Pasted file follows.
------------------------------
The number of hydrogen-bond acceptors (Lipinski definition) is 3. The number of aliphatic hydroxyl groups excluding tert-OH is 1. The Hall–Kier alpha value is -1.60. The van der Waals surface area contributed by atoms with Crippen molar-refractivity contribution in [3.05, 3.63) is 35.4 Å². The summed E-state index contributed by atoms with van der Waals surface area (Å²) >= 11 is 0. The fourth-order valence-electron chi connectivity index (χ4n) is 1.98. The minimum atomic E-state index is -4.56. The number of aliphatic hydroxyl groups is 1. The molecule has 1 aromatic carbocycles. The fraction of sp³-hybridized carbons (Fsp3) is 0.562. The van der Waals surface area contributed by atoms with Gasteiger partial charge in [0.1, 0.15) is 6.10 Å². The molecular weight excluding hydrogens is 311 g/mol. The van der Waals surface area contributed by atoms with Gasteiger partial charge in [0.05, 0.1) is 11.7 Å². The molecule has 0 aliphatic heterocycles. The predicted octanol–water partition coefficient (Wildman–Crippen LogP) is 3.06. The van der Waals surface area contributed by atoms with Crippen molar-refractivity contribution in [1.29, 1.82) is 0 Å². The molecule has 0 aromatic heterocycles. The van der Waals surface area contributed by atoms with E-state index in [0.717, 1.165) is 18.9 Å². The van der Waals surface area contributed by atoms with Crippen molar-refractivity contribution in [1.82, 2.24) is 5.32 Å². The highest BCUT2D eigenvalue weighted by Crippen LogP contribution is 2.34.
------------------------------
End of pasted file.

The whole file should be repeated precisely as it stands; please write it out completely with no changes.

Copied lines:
The number of hydrogen-bond acceptors (Lipinski definition) is 3. The number of aliphatic hydroxyl groups excluding tert-OH is 1. The Hall–Kier alpha value is -1.60. The van der Waals surface area contributed by atoms with Crippen molar-refractivity contribution in [3.05, 3.63) is 35.4 Å². The summed E-state index contributed by atoms with van der Waals surface area (Å²) >= 11 is 0. The fourth-order valence-electron chi connectivity index (χ4n) is 1.98. The minimum atomic E-state index is -4.56. The number of aliphatic hydroxyl groups is 1. The molecule has 1 aromatic carbocycles. The fraction of sp³-hybridized carbons (Fsp3) is 0.562. The van der Waals surface area contributed by atoms with Gasteiger partial charge in [0.1, 0.15) is 6.10 Å². The molecular weight excluding hydrogens is 311 g/mol. The van der Waals surface area contributed by atoms with Gasteiger partial charge in [0.05, 0.1) is 11.7 Å². The molecule has 0 aliphatic heterocycles. The predicted octanol–water partition coefficient (Wildman–Crippen LogP) is 3.06. The van der Waals surface area contributed by atoms with Crippen molar-refractivity contribution in [1.29, 1.82) is 0 Å². The molecule has 0 aromatic heterocycles. The van der Waals surface area contributed by atoms with E-state index in [0.717, 1.165) is 18.9 Å². The van der Waals surface area contributed by atoms with Crippen molar-refractivity contribution in [1.82, 2.24) is 5.32 Å². The highest BCUT2D eigenvalue weighted by Crippen LogP contribution is 2.34.